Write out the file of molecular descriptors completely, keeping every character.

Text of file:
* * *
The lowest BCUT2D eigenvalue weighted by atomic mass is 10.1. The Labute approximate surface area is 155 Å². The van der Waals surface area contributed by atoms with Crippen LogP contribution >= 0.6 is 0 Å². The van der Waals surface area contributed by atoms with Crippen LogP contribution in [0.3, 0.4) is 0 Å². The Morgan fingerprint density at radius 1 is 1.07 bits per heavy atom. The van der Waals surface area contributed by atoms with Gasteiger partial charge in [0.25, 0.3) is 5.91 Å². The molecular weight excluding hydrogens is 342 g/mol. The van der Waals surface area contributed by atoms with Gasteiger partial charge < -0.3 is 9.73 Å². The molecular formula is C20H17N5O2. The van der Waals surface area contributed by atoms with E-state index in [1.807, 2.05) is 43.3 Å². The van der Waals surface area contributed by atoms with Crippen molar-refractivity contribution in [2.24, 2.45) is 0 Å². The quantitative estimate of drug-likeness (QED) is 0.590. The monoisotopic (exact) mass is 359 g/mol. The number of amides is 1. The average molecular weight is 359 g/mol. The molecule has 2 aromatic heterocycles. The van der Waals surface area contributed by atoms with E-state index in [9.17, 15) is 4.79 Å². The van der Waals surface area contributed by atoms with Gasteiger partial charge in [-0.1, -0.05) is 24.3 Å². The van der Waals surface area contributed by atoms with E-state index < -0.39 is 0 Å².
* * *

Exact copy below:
The lowest BCUT2D eigenvalue weighted by atomic mass is 10.1. The Labute approximate surface area is 155 Å². The van der Waals surface area contributed by atoms with Crippen LogP contribution >= 0.6 is 0 Å². The van der Waals surface area contributed by atoms with Crippen LogP contribution in [0.3, 0.4) is 0 Å². The Morgan fingerprint density at radius 1 is 1.07 bits per heavy atom. The van der Waals surface area contributed by atoms with Gasteiger partial charge in [0.25, 0.3) is 5.91 Å². The molecular weight excluding hydrogens is 342 g/mol. The van der Waals surface area contributed by atoms with Gasteiger partial charge < -0.3 is 9.73 Å². The molecular formula is C20H17N5O2. The van der Waals surface area contributed by atoms with E-state index in [1.807, 2.05) is 43.3 Å². The van der Waals surface area contributed by atoms with Crippen molar-refractivity contribution in [2.24, 2.45) is 0 Å². The quantitative estimate of drug-likeness (QED) is 0.590. The monoisotopic (exact) mass is 359 g/mol. The number of amides is 1. The average molecular weight is 359 g/mol. The molecule has 2 aromatic heterocycles. The van der Waals surface area contributed by atoms with E-state index in [9.17, 15) is 4.79 Å². The van der Waals surface area contributed by atoms with Gasteiger partial charge in [-0.1, -0.05) is 24.3 Å². The van der Waals surface area contributed by atoms with E-state index < -0.39 is 0 Å².